Charging by sound! Now that’s a new one…

  11. #11
    Join Date
    Sep 2004
    Posts
    172
    ooh I like that charging by sound I added that to the list. If the unit is properly charged it will stop gurgling most likely your service tech throwed some gauges on and got the pressures within guestimate and cut a trail. Save up your money and have someone come out and do a proper superheat/subcooling check and let your ears rest a while. Hey madhouse, just curious did you have the manufacturers information for establishing the desired subcooling value or did you use a standardized chart using outside ambient dry bulb and evaporator inlet wet bulb temps?

  12. #12
    Join Date
    Jan 2005
    Posts
    152
    If the unit is properly charged it will stop gurgling
    Any chance that a badly-sized piston can cause gurgling at the Evap. inlet? The sticker indicates that a #67 is installed. Would installing a variable restrictor do anything for me at all? I bet analyzing the SH and SC of the unit will dictate piston size...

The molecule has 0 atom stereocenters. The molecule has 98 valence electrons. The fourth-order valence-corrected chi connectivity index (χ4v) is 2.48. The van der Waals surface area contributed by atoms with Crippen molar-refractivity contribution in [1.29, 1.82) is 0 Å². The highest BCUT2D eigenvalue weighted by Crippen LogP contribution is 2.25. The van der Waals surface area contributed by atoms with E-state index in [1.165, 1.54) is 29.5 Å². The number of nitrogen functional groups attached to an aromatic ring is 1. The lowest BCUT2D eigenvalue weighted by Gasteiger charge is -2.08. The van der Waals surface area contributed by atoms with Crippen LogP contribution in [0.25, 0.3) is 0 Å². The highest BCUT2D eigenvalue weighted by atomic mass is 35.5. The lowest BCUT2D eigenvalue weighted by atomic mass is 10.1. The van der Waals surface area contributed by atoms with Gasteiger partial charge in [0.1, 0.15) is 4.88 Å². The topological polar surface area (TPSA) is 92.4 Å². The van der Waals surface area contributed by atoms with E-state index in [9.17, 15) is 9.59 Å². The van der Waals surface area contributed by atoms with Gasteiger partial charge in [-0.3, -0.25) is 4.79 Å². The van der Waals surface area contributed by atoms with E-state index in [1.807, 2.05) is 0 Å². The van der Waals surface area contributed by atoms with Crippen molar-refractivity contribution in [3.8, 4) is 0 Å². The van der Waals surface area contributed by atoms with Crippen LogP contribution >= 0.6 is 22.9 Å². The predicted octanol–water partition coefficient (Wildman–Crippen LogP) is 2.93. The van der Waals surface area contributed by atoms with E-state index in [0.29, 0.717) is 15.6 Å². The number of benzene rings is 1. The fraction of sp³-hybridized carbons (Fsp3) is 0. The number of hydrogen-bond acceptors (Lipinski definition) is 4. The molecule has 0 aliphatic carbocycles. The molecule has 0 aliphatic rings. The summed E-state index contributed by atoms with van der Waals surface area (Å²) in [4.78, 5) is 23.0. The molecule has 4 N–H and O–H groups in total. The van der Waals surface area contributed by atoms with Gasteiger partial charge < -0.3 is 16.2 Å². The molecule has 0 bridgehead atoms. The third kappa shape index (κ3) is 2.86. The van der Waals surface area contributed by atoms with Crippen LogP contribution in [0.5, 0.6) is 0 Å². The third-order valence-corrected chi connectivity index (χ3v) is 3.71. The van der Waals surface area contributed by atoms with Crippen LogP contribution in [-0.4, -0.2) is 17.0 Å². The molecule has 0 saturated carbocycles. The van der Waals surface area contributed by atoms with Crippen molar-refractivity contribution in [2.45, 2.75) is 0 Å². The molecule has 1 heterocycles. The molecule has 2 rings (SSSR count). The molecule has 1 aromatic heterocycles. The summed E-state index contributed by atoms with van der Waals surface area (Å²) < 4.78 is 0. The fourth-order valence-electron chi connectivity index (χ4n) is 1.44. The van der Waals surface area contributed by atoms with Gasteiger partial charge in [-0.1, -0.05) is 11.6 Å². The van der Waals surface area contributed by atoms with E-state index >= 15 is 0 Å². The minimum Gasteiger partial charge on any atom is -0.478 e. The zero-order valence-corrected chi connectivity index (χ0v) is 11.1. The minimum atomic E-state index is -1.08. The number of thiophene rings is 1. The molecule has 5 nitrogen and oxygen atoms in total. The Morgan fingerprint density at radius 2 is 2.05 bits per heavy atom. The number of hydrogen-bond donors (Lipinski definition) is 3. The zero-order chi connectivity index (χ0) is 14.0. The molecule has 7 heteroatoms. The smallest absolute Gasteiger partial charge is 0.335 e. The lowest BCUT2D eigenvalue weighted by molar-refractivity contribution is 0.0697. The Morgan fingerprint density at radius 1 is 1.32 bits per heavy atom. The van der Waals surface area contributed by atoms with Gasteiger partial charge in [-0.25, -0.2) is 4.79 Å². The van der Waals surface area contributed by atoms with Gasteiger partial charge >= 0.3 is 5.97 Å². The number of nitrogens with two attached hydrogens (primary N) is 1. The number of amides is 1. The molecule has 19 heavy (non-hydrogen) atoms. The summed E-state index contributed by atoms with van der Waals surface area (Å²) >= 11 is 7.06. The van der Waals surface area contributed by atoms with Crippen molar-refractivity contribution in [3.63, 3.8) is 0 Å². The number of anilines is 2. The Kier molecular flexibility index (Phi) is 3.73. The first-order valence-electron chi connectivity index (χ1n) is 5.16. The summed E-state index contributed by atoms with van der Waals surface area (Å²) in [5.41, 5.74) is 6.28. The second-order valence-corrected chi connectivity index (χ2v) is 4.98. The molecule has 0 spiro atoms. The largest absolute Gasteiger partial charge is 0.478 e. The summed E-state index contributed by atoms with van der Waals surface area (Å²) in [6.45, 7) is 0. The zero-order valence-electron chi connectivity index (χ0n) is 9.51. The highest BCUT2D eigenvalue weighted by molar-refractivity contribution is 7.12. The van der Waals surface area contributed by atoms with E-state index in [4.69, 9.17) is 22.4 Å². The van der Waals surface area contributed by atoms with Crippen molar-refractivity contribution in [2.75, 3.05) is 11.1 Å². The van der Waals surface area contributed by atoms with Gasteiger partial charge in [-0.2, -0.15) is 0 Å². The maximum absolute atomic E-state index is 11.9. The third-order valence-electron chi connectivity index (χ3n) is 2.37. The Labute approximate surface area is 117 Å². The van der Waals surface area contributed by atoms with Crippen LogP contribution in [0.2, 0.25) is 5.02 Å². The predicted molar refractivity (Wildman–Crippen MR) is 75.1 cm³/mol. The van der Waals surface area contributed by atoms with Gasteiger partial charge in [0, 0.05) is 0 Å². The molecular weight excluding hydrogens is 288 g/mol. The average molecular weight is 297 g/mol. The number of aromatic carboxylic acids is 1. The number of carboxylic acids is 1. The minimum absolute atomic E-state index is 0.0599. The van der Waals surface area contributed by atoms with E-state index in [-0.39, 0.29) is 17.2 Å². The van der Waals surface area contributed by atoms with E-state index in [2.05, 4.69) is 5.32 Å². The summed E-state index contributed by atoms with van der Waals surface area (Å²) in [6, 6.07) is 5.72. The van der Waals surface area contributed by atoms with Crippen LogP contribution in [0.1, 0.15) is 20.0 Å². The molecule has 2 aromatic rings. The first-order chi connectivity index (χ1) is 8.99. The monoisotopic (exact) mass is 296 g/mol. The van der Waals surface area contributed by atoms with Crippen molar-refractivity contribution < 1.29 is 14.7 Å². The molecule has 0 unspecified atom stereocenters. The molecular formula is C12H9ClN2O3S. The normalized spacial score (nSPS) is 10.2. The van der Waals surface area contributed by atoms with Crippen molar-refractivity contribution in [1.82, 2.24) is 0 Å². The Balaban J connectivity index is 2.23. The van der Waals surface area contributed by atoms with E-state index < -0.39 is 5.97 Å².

13. #13
    Join Date
    Feb 2004
    Location
    Maine
    Posts
    483
    Alexb,

    I have run into this a few times. Customer complains of gurgling noise, but other than that cools great. Subcool and superheat check out fine, pressures good. System working great other than some gurgling noise. Because you are hearing the noise at the evap it's just possible that what you are hearing is the refrigerant boiling off inside the evaporator(this is normal). Have a good tech come out and check superheat, and subcooling. If all is fine stop worrying Hope this helps.